I believe horses may have the most sensitive eyes of all the domestic animals. Many animals may have a little discharge from the eye or may be squinting, and although the eye should be examined by a vet, it is not as critical in as many cases as in a horse. If a horse is squinting or an eye is exhibiting excessive tearing, you don’t want to wait and see what happens because horses can get such severe infections that they can go blind in just a few hours. Some horses may just have conjunctivitis, which is inflammation of the tissues around the eyeball. This is generally an easily treatable condition as long as there is no foreign body in the eye causing the problem, such as a piece of grass. Because of this possibility, it is important for your vet to numb your horse’s eye and check for foreign material under the eyelids.
The most common and potentially serious condition of the horse’s eye is a corneal ulcer due to a scratch from a piece of foreign material. Many ulcers are superficial and will heal with just antibiotic eyedrops used for about a week. However, some ulcers can be serious and deep, and can cause the eye to rupture in just a few hours, usually leading to blindness.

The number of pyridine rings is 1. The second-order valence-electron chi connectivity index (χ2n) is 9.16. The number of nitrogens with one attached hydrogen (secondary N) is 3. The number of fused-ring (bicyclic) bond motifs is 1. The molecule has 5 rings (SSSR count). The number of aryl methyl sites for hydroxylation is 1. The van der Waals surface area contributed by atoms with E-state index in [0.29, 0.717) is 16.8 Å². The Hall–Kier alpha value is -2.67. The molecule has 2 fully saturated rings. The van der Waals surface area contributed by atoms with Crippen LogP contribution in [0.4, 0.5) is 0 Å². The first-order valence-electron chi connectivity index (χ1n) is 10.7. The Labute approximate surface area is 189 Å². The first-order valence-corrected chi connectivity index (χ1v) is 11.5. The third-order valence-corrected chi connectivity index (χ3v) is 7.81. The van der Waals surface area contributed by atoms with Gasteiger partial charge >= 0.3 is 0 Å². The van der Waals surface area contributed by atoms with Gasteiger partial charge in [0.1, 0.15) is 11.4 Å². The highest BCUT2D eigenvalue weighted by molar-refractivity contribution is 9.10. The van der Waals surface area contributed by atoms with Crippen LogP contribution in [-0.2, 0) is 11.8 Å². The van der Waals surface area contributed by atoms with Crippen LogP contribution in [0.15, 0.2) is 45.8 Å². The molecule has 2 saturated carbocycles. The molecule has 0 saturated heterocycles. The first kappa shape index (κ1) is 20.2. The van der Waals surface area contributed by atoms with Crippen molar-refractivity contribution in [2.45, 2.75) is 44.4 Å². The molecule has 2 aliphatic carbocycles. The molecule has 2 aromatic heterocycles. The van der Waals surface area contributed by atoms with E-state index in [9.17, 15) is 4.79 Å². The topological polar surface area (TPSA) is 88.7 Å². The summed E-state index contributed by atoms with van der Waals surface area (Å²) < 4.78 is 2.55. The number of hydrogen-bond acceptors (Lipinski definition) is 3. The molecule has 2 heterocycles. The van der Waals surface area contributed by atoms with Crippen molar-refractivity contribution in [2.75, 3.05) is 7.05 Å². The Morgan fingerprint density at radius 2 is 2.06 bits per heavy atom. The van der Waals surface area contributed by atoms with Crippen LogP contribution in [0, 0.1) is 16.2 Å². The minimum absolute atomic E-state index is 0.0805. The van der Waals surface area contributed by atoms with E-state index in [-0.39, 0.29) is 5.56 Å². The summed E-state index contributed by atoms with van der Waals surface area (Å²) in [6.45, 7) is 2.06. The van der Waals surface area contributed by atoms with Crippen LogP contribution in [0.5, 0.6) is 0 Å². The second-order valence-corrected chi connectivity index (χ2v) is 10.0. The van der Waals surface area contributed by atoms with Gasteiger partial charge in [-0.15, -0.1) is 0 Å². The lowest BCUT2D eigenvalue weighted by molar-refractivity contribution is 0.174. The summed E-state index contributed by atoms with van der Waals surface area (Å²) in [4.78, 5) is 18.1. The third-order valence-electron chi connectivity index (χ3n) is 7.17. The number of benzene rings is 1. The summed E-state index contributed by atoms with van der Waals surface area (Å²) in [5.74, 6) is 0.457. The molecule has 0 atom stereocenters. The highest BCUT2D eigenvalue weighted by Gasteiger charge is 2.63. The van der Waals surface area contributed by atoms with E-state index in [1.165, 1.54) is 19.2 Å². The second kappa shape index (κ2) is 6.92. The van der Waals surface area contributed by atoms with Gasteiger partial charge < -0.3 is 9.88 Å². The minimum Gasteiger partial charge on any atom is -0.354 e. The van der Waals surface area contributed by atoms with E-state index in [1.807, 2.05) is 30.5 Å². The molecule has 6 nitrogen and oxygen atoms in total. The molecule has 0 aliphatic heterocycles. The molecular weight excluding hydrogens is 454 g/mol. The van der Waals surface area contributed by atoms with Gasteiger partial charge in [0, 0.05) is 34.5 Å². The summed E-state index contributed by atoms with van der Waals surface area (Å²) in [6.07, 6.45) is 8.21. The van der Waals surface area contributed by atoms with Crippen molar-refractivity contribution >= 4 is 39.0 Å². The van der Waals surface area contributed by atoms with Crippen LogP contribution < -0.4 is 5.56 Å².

At this point, it is important to say that you should never place ointment in your horse’s eye without having your vet examine it. Many ointments for both human and animal eyes have cortisone, and using cortisone in a horse’s eye with an ulcer can lead to a severe fungal infection and rupture of the eyeball. There are many other diseases of the horse’s eye, including glaucoma, and other types of inflammation. So if you feel your horse have an eye problem, never place any ointment in the eye until your vet has examined the eye